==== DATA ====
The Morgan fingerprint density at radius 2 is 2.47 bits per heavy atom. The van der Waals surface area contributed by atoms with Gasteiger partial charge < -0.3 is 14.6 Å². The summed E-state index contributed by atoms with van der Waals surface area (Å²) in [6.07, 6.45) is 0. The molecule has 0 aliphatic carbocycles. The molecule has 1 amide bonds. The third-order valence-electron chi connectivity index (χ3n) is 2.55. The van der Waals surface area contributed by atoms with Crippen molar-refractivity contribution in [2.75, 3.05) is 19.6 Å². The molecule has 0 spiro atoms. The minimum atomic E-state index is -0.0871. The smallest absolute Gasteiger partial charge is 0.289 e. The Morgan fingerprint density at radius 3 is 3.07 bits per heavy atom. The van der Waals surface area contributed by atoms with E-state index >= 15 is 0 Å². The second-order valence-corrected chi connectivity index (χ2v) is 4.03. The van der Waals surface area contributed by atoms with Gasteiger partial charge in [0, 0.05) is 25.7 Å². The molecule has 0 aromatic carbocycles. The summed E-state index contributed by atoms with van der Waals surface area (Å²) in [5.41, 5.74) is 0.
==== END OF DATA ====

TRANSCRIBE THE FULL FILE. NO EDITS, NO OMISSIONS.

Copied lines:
The Morgan fingerprint density at radius 2 is 2.47 bits per heavy atom. The van der Waals surface area contributed by atoms with Gasteiger partial charge < -0.3 is 14.6 Å². The summed E-state index contributed by atoms with van der Waals surface area (Å²) in [6.07, 6.45) is 0. The molecule has 0 aliphatic carbocycles. The molecule has 1 amide bonds. The third-order valence-electron chi connectivity index (χ3n) is 2.55. The van der Waals surface area contributed by atoms with Crippen molar-refractivity contribution in [2.75, 3.05) is 19.6 Å². The molecule has 0 spiro atoms. The minimum atomic E-state index is -0.0871. The smallest absolute Gasteiger partial charge is 0.289 e. The Morgan fingerprint density at radius 3 is 3.07 bits per heavy atom. The van der Waals surface area contributed by atoms with E-state index >= 15 is 0 Å². The second-order valence-corrected chi connectivity index (χ2v) is 4.03. The van der Waals surface area contributed by atoms with Gasteiger partial charge in [0, 0.05) is 25.7 Å². The molecule has 0 aromatic carbocycles. The summed E-state index contributed by atoms with van der Waals surface area (Å²) in [5.41, 5.74) is 0.